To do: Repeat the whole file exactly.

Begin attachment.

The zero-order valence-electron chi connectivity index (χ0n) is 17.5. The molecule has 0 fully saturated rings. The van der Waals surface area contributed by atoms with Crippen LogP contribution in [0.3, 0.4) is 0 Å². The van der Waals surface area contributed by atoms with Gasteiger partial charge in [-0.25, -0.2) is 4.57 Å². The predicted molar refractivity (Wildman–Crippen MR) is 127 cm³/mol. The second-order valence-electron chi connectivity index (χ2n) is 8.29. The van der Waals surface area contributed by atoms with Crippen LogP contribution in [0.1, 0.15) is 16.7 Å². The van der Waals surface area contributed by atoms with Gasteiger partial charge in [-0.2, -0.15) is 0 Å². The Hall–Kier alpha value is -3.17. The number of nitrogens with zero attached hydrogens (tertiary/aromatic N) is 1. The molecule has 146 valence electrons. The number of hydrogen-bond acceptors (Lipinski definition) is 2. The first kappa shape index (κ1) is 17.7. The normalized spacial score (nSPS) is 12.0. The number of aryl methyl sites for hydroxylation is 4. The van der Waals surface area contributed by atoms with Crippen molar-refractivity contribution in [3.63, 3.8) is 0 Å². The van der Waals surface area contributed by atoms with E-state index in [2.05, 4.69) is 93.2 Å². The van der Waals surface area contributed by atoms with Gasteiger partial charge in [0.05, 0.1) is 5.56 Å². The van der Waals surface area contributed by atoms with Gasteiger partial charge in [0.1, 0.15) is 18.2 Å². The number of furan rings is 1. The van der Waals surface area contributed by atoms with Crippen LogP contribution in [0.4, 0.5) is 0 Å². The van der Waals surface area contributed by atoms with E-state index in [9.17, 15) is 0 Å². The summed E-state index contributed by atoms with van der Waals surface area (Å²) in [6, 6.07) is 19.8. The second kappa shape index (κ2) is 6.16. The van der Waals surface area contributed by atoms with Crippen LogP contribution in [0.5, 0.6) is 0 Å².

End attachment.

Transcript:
The zero-order valence-electron chi connectivity index (χ0n) is 17.5. The molecule has 0 fully saturated rings. The van der Waals surface area contributed by atoms with Crippen LogP contribution in [0.3, 0.4) is 0 Å². The van der Waals surface area contributed by atoms with Gasteiger partial charge in [-0.25, -0.2) is 4.57 Å². The predicted molar refractivity (Wildman–Crippen MR) is 127 cm³/mol. The second-order valence-electron chi connectivity index (χ2n) is 8.29. The van der Waals surface area contributed by atoms with Crippen LogP contribution in [0.1, 0.15) is 16.7 Å². The van der Waals surface area contributed by atoms with Gasteiger partial charge in [-0.2, -0.15) is 0 Å². The Hall–Kier alpha value is -3.17. The number of nitrogens with zero attached hydrogens (tertiary/aromatic N) is 1. The molecule has 146 valence electrons. The number of hydrogen-bond acceptors (Lipinski definition) is 2. The first kappa shape index (κ1) is 17.7. The normalized spacial score (nSPS) is 12.0. The number of aryl methyl sites for hydroxylation is 4. The van der Waals surface area contributed by atoms with Crippen molar-refractivity contribution in [3.63, 3.8) is 0 Å². The van der Waals surface area contributed by atoms with E-state index in [2.05, 4.69) is 93.2 Å². The van der Waals surface area contributed by atoms with Gasteiger partial charge in [0.05, 0.1) is 5.56 Å². The van der Waals surface area contributed by atoms with Gasteiger partial charge in [0.1, 0.15) is 18.2 Å². The number of furan rings is 1. The van der Waals surface area contributed by atoms with Crippen LogP contribution in [0.4, 0.5) is 0 Å². The van der Waals surface area contributed by atoms with E-state index in [9.17, 15) is 0 Å². The summed E-state index contributed by atoms with van der Waals surface area (Å²) in [6, 6.07) is 19.8. The second kappa shape index (κ2) is 6.16. The van der Waals surface area contributed by atoms with Crippen LogP contribution in [0.5, 0.6) is 0 Å².